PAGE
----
Friday, 23 August 2013

Skysie goes to school.......

This week there was a stage up at the stables which Ali wanted to do. As Polo was going up there anyway, we blagged a lift in the trailer for Sky to see how she'd get on in a new environment.

Rather well, as it turns out :-)

Here's what she did.....

That last one is the jeu d'éperviers, a bit like British Bulldog on horseback. She also did a bit of dressage, a bit of TREC, jumped the odd pole, went for a gallop, wasn't too happy about being shut in a box to be saddled and fell in love with Carole's Arab, Idaa.......and all without a bit.

She's come home now for a rest. Love her......

Thursday, 15 August 2013

Seraphina and some thoughts.......

Just got back from a couple of days away visiting Seraphina and her new owner, Sheila.

It was lovely to see Fina and Sheila's Camargue mare, Lucie, so settled together. Ali rode Fina in the rope headcollar for the first time in ages and needed a lesson from Sheila on how to do it properly first....

She needs to stop being so quick to reach for the reins and to think about using her bodyweight, seat and position to influence Fina more. Take away the bridle and the gaps in her "traditional" lessons at pony club start to emerge. With no bridle or bit, Ali needed to come up with other ways to hold Fina's attention and ask her to do what Ali asked rather than just going with her own ideas such as getting her head down for grass or going out the gate back to Lucie.

Sheila is an excellent teacher, very calm and considered. Ali of course responds better to other teachers than her annoying old mother. But being Ali, she is often away with the fairies, and this lack of intent is of course picked up by the pony and results in hesitancy, as you can see from this video clip:

Once Ali decided to pop her over a little jump and therefore had a clear aim in mind, things went a lot better (although being Fina, she ran out at first and Ali had to rethink her strategy, which she did admirably)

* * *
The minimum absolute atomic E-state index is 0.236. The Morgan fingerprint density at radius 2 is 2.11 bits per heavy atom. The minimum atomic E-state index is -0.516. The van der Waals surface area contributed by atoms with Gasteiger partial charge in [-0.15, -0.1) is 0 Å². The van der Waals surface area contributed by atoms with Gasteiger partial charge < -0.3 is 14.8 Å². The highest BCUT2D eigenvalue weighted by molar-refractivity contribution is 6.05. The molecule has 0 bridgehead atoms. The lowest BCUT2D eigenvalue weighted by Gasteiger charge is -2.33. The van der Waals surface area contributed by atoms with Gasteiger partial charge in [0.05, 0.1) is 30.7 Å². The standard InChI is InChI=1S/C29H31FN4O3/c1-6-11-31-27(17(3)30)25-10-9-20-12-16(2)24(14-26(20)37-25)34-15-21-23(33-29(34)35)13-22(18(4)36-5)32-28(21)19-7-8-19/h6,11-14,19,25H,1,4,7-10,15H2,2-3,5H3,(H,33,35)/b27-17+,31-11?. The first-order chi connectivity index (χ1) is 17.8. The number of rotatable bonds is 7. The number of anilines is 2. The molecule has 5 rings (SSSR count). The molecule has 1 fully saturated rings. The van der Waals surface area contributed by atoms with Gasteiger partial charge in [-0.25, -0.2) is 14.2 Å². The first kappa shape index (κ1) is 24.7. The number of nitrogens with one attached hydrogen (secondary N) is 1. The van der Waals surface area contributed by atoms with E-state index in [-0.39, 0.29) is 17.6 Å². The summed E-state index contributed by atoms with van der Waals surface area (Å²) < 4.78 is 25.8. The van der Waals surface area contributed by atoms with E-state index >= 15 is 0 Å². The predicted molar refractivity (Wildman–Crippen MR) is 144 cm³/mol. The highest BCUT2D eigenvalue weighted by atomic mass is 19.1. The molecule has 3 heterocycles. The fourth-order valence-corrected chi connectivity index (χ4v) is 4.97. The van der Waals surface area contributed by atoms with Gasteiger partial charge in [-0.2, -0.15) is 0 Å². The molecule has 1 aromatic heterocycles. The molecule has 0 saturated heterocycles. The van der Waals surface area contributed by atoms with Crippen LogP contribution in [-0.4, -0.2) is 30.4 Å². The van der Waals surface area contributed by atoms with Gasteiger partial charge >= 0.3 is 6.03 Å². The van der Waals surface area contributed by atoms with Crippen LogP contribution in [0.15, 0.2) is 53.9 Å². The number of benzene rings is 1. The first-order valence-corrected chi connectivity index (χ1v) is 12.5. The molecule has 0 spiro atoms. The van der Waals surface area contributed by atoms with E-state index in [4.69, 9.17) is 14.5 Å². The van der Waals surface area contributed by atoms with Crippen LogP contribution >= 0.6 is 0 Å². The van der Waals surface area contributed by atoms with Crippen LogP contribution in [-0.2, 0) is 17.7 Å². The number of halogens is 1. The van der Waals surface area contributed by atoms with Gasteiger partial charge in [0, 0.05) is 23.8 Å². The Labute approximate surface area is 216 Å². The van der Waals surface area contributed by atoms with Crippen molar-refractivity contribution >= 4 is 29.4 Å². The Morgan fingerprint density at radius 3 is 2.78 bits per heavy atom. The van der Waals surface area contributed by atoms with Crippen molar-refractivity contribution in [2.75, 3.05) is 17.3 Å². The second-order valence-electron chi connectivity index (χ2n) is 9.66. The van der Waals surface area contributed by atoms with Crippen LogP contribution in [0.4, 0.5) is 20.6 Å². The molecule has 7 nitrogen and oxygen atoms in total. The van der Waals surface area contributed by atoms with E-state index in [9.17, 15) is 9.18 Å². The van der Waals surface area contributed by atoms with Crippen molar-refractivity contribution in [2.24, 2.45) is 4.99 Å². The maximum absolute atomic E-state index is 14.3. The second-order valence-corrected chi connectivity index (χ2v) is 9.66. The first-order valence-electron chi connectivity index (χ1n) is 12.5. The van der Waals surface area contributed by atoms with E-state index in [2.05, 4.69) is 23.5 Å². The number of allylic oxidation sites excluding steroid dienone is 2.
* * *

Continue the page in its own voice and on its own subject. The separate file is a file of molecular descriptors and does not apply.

We need to do the same with Sky at home I think, as well as more groundwork, something else that doesn't feature much in lessons at the club.

The next morning we went for a lovely walk in the woods, Sheila has some excellent hacking round and about. I got to lead Lucie some of the time and it was really interesting dealing with an unknown horse who spent a fair amount of time testing me to see what she could get away with and whether I was up to the job of being in charge!

Ali went off for the odd hooley or two and found a handy fallen tree to jump and thoroughly enjoyed herself :-)

Miss that little yellow pone, but really glad she's got a fab new home :-)

More about that on Sheila's blog here

Monday, 12 August 2013

A post actually about my horses......with a teeny tiny rant

The girls were full of beans this morning, Ali rode Sky in the "school" (or front section of the field as it's more accurately known) intending to try a run though of a dressage test (the Club 3 one she might do at next month's comp although it won't be on Sky as it has to be in sitting trot - why, FFE? Why?  ) just doing it all at the walk to practise bending and circles.

But Sky was a bit full of beans and shot off at the slightest touch of her leg so we let her get it out of her system and Tari joined in too and surprised me with some moves, bit of extended trot and even a flying change at one point chasing the dog!